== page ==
BY RYAN LEONG
Baseball is an unpredictable game, perhaps more than any other sport. How else can you explain how a team like the Giants, who already have a Major League worst 51 losses, can manage to sweep a quality team like the Colorado Rockies who arrived on Monday 20 games up on San Francisco in the standings ?
Momentum is one explanation and the Giants have built up on that over the past few days. It began after a miserable three-game sweep against the Mets who themselves are having a disappointing season. Following Sunday’s loss, Fox Sports baseball writer Ken Rosenthal authored a mini-expose on the problems of the Giants in 2017.
Although some of the reasoning has been dismissed, namely that newly acquired closer Mark Melancon rubbed his teammates the wrong way by changing the routine in the clubhouse, he was accused of ending an early pre-game stretch amongst the relievers. Giants manager Bruce Bochy was asked about that particular issue before Monday’s game which he called “pole vaulting over mouse turds.” Or to classify it another way, it was making something out of nothing.
Others were called out for their lack of leadership in a clubhouse that might best be described as a library or a morgue depending on your outlook. Veterans like Hunter Pence, Brandon Crawford, and Brandon Belt are all batting below their career averages. The one constant has been catcher Buster Posey but at least with the media, he’s one of the most soft spoken players on the team.
The Giants ended up getting a steller pitching performance from Jeff Samardzija on Monday and many clutch hits which have seemingly been missing for most of the season. They won in a rout, 9-2. Tuesday was a much more difficult game to score runs but they still managed to get a timely pinch hit from Kelby Tomlinson and then outlast the Rockies in 14 innings thanks to a game-winning RBI single by Denard Span.
Wednesday’s finale saw the return of Ty Blach to the win column after some rough starts. Blach who is a Colorado native, pitched 6 1/3 innings giving up seven hits and only one earned run, striking out six for the win. But the star of the game was rookie Jae-Gyun Hwang, the first South Korean to ever play for the Giants. Hwang is 29 years old and already had been passed by many times this season as the likes of Christian Arroyo, Austin Slater, and Ryder Jones were called up from the minors prior to him.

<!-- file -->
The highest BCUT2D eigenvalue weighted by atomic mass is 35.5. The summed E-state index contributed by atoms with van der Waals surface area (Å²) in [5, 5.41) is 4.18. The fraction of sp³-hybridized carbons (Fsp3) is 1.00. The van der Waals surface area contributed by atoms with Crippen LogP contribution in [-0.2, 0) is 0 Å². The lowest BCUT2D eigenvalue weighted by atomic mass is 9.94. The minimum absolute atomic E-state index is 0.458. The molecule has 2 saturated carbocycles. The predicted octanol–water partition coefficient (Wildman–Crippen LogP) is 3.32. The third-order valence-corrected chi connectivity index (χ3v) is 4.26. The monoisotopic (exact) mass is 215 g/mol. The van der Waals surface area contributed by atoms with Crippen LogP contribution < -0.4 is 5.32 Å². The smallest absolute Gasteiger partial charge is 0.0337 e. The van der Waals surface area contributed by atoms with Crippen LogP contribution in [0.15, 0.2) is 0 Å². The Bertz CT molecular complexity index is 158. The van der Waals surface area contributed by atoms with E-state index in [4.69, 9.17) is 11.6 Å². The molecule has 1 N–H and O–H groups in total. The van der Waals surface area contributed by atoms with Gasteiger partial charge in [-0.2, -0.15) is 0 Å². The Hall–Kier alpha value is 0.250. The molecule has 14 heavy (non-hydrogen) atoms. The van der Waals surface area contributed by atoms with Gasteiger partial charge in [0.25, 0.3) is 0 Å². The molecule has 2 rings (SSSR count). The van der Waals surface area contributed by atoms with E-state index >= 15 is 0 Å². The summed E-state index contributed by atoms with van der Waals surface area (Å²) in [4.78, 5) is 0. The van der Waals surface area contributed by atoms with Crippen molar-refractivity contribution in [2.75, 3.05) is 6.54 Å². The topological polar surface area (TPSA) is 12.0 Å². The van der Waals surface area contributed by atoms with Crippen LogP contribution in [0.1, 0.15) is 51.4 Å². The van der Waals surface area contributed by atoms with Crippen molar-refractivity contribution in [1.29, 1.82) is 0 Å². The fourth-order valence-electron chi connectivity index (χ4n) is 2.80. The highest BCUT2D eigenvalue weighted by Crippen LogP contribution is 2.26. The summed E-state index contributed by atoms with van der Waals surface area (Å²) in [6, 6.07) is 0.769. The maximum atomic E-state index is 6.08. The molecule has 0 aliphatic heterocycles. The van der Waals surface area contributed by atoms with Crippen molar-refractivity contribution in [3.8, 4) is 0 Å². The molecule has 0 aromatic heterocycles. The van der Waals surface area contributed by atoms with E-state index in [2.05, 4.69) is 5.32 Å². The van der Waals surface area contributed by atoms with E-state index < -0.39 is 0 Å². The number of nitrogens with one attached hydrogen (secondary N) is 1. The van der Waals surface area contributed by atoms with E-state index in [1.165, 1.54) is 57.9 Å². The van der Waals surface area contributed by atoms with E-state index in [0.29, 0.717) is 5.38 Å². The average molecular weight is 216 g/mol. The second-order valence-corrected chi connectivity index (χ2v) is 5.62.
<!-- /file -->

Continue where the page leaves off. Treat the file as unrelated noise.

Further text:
Having already plated a run with an RBI groundout in the 4th inning, Hwang stepped to the plate in the bottom of the 6th and connected with a no doubter to left field off Rockies starting pitcher Kyle Freeland. He was greeted in the dugout by his teammates eager to congratulate him. He also made Giants history by becoming only the 14th player in franchise history since 1919 to hit a home run for his first hit in his Major League debut. Some of the other names on that list include Brandon Crawford, Will Clark, Bobby Bonds, and Hall of Famer Orlando Cepeda.
“These are moments that you love and you have your tough times in this game but when something like this happens it’s a special occasion and you try to savor them,” Bochy said.
Catcher Nick Hundley was more than pleased by the outcome of the three-games vs. Colorado.
“That was a good series for us,” Hundley said. “We’ve got a long way to go and a lot of season left. We did a really good job collectively picking each other up. That was the most intensely we’ve played all year and we need to continue that on the road.”
The Giants head back out on the road for a six-game seven day road trip beginning with a weekend series in Pittsburgh on Friday night. Johnny Cueto (5-7, 4.20 ERA) will be opposed by the Pirates Gerrit Cole (6-6, 4.11 ERA) in the opener.
Ryan Leong is a San Francisco native and covers all Bay Area sports teams as a correspondent for ESPN radio and wire services. He is a former sports anchor for KCBS and has reported on over 3,600 live games since 1998.